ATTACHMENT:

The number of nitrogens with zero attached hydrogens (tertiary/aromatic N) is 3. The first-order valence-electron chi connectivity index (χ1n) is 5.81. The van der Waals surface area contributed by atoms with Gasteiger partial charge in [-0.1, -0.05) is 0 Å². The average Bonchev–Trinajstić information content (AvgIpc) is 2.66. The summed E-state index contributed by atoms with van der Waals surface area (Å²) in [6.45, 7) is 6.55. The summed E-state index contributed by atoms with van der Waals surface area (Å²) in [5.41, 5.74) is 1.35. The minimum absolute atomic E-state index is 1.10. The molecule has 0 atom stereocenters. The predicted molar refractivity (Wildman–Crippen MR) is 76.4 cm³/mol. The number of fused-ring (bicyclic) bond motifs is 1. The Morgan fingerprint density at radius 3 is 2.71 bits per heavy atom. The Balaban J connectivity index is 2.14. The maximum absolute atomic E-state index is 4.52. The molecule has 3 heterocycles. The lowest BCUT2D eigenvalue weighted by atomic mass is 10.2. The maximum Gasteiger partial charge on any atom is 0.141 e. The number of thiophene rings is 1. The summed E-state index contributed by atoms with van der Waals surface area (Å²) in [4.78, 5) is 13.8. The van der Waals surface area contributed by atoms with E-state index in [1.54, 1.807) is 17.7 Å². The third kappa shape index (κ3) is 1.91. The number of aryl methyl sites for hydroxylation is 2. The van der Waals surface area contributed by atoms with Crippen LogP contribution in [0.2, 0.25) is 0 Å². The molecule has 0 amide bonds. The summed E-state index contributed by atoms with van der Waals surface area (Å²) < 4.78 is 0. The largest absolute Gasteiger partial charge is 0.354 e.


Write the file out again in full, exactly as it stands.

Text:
The number of nitrogens with zero attached hydrogens (tertiary/aromatic N) is 3. The first-order valence-electron chi connectivity index (χ1n) is 5.81. The van der Waals surface area contributed by atoms with Gasteiger partial charge in [-0.1, -0.05) is 0 Å². The average Bonchev–Trinajstić information content (AvgIpc) is 2.66. The summed E-state index contributed by atoms with van der Waals surface area (Å²) in [6.45, 7) is 6.55. The summed E-state index contributed by atoms with van der Waals surface area (Å²) in [5.41, 5.74) is 1.35. The minimum absolute atomic E-state index is 1.10. The molecule has 0 atom stereocenters. The predicted molar refractivity (Wildman–Crippen MR) is 76.4 cm³/mol. The number of fused-ring (bicyclic) bond motifs is 1. The Morgan fingerprint density at radius 3 is 2.71 bits per heavy atom. The Balaban J connectivity index is 2.14. The maximum absolute atomic E-state index is 4.52. The molecule has 3 heterocycles. The lowest BCUT2D eigenvalue weighted by atomic mass is 10.2. The maximum Gasteiger partial charge on any atom is 0.141 e. The number of thiophene rings is 1. The summed E-state index contributed by atoms with van der Waals surface area (Å²) in [4.78, 5) is 13.8. The van der Waals surface area contributed by atoms with E-state index in [1.54, 1.807) is 17.7 Å². The third kappa shape index (κ3) is 1.91. The number of aryl methyl sites for hydroxylation is 2. The van der Waals surface area contributed by atoms with Crippen LogP contribution in [0.2, 0.25) is 0 Å². The molecule has 0 amide bonds. The summed E-state index contributed by atoms with van der Waals surface area (Å²) < 4.78 is 0. The largest absolute Gasteiger partial charge is 0.354 e.